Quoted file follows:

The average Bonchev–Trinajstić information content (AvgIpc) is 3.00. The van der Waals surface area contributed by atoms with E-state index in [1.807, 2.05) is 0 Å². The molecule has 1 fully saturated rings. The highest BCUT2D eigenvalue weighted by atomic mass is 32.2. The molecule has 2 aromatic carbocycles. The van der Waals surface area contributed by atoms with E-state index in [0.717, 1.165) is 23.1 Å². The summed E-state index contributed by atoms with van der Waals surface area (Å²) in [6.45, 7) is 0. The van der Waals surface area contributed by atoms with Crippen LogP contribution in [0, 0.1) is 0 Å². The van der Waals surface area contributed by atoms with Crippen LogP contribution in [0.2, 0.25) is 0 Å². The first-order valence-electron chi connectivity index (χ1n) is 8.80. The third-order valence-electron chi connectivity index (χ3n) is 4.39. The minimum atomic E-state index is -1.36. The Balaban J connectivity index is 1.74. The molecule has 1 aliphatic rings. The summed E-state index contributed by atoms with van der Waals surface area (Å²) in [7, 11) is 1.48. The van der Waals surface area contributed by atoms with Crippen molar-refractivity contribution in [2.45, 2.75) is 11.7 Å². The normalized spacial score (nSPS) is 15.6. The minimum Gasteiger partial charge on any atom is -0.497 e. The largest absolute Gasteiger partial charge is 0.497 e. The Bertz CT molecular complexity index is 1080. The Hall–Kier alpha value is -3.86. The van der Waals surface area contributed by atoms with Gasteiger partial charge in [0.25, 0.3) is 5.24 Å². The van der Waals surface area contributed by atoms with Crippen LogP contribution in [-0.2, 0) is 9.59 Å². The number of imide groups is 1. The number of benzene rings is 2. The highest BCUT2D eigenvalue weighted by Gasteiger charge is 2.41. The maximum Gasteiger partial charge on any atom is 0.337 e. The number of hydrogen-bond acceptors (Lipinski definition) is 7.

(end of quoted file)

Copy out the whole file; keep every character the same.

The average Bonchev–Trinajstić information content (AvgIpc) is 3.00. The van der Waals surface area contributed by atoms with E-state index in [1.807, 2.05) is 0 Å². The molecule has 1 fully saturated rings. The highest BCUT2D eigenvalue weighted by atomic mass is 32.2. The molecule has 2 aromatic carbocycles. The van der Waals surface area contributed by atoms with E-state index in [0.717, 1.165) is 23.1 Å². The summed E-state index contributed by atoms with van der Waals surface area (Å²) in [6.45, 7) is 0. The van der Waals surface area contributed by atoms with Crippen LogP contribution in [0, 0.1) is 0 Å². The van der Waals surface area contributed by atoms with Crippen LogP contribution in [0.2, 0.25) is 0 Å². The first-order valence-electron chi connectivity index (χ1n) is 8.80. The third-order valence-electron chi connectivity index (χ3n) is 4.39. The minimum atomic E-state index is -1.36. The Balaban J connectivity index is 1.74. The molecule has 1 aliphatic rings. The summed E-state index contributed by atoms with van der Waals surface area (Å²) in [7, 11) is 1.48. The van der Waals surface area contributed by atoms with Crippen molar-refractivity contribution in [2.45, 2.75) is 11.7 Å². The normalized spacial score (nSPS) is 15.6. The minimum Gasteiger partial charge on any atom is -0.497 e. The largest absolute Gasteiger partial charge is 0.497 e. The Bertz CT molecular complexity index is 1080. The Hall–Kier alpha value is -3.86. The van der Waals surface area contributed by atoms with Gasteiger partial charge in [0.25, 0.3) is 5.24 Å². The van der Waals surface area contributed by atoms with Crippen LogP contribution in [-0.2, 0) is 9.59 Å². The number of imide groups is 1. The number of benzene rings is 2. The highest BCUT2D eigenvalue weighted by Gasteiger charge is 2.41. The maximum Gasteiger partial charge on any atom is 0.337 e. The number of hydrogen-bond acceptors (Lipinski definition) is 7.